lighting Said’s remarkable dedication to the classics of Western philosophy.
From Brennan’s perspective, Said’s work is a powerful illustration of how theoretical perspec-
tives heavily influenced by personal experience may be utilized to critique prevailing cultural
narratives. Emphasizing Said’s role as a public intellectual deeply committed to political and
social justice, Brennan points out that his legacy continues to influence current discussions
about cultural representation, power, and resistance. To get acquainted with Said’s intellectual
trajectory, Brennan takes the readers through his identity crisis, how he extracted his whole
philosophy from the issue of his exile, and how his blurring identity led him to deconstruct it.
Born in Jerusalem and raised in Cairo, Said comes from the geographical intersection of the
West and the East. With the greatest load of monotheistic absolutism and religious rites, his
origins heavily influenced his academic interests. Brennan densely depicts Said’s early years
in the United States, describing how he struggled to overcome the alienation he faced in the
country despite inheriting an American passport on the grounds of his father’s citizenship.
Said could not stop thinking about the stereotypes of the Orient in mainstream popular culture,
especially after visiting California for the first time at thirty-three. The book widely discusses
the issue of exile in Said’s life, which was one of his enduring intellectual concerns. His overall
analytical disposition was formed by exilic consciousness. Said saw the intellectual exile as
playing a vital role in contemporary culture. Being dependent on the East and the West and
feeling estranged from both, he perceived them as notions that work to construct an ideology
rather than an indication of geographical reality. By examining Said’s psychological and tem-
peramental dimensions, Brennan demonstrates how exile consciously and subconsciously
formed his identity. Said employs exile as a euphemism for his dialectical approach. For him,
the sense of meaning uprooted is more than just a tragic destiny bestowed upon him; the con-
cept of exile encapsulates Said’s sense of freedom. As Brennan formulates, an exile for Said
was “about being odd, awkward, and at home nowhere.”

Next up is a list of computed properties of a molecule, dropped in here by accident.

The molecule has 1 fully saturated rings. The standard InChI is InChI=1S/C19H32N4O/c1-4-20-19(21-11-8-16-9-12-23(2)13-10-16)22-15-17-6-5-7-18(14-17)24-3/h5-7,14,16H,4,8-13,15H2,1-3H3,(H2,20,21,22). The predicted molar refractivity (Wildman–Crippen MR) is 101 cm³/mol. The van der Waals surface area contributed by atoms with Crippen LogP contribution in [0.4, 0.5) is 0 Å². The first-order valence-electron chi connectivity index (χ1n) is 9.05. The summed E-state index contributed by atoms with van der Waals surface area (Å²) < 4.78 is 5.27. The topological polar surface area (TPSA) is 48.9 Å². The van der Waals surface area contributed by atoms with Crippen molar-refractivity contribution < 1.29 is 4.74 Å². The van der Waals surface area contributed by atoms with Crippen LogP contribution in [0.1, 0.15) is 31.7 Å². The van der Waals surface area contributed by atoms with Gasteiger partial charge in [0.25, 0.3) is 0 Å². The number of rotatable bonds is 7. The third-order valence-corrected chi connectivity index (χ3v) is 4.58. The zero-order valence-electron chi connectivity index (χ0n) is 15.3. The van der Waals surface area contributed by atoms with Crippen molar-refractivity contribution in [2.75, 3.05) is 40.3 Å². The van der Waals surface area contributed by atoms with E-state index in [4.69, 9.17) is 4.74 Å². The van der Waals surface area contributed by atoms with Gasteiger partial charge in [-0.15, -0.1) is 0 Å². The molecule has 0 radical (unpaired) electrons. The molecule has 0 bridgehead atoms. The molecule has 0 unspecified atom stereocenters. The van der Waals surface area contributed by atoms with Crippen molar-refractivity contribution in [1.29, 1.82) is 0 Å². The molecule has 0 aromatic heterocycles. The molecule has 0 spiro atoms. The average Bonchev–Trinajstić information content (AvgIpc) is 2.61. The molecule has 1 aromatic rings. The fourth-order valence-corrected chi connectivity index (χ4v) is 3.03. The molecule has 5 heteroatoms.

The book reveals much information on how literary theory inspired Said’s thoughts. According
to his friend, Palestinian historian Tarif Khalidi, he was at his heart “a philosopher who had
migrated into literature.” Said’s thirst for poetry and his long-term research in history were
never literally addressed in his existing literature. Still, they were essential in the early years
Krisis 2023, 43 (1)
of his intellectual development. Brennan has been relatively successful in conveying the mes-
sage that, for Said, literature was not only a passion but the cornerstone of his politics.
Despite extensive reading in psychoanalysis, existentialism, and phenomenology, Said re-
mained distant from these fields because he was far more concerned with how artworks are
created in a particular environment. He published his groundbreaking book Orientalism (1978)
in response to the war in the aftermath of the Arab-Israeli war. The book is a comprehensive
philosophy of power that reveals the European impulse to normalize the alleged inferiority of
the East. Despite facing much criticism, it made postcolonial studies a valid academic field.
Said intended to emphasize that representation is a component of reality, not simply its ver-
balization. Said’s continual battle for Palestine is evident throughout the book. Yet, Brennan
covers Said’s tireless efforts to resolve the Palestinian-Israeli issue in considerable detail in
the book’s last chapters. The media pressure, the hate threats that Said was getting very often,
and the mental strain on him due to the overflow of responsibility, exacerbated his physical
health. A decade before he was diagnosed with leukemia, Said already felt tired. Friends and
family began to notice his ill health. He eventually lost the battle to leukemia in 2003, leaving
behind the tremendous legacy of uncovering the politics of presentation, and raising awareness
of the political repercussions of the humanities.
Rather than merely praising Said’s literary work, Brennan could have benefitted from stepping
outside Said’s intragroup intellectual circle and reflecting more on his works’ critiques.
Namely, Orientalism received massive criticism for how Said was essentializing the very cat-
egories of the East and the West he was trying to problematize. Brennan seems obligated to
protect Said in a favourable manner, which leaves him in a position of not taking criticism of
Said’s work into account. Brennan is cautious of jeopardizing Said’s public appeal. He occa-
sionally endorses Said’s arguments and presents some linkages in a more confident or con-
sistent light. Although full of profound insights, Brennan’s book swings between the inevita-
bility of intimacy and a lack of distance which limits a critical perspective. His intimate con-
nection to Said provides a rich engagement with his subject that subsequently elevates the
quality of his work. Still, this intimacy prevents a certain amount of distance required for a
critical viewpoint.
Krisis 2023, 43 (1)
Bahar Zamani is a PhD candidate at the Institute for Art Theory and Cultural Studies at the Academy of Fine
Arts in Vienna, Austria. She has prior teaching and assisting experience in academic courses related to philoso-
phy. Her research's underlying epistemological curiosity is about recasting religious convictions into secular
logic, othered religious subjectivity, and the role of spirituality in postcolonial resistance.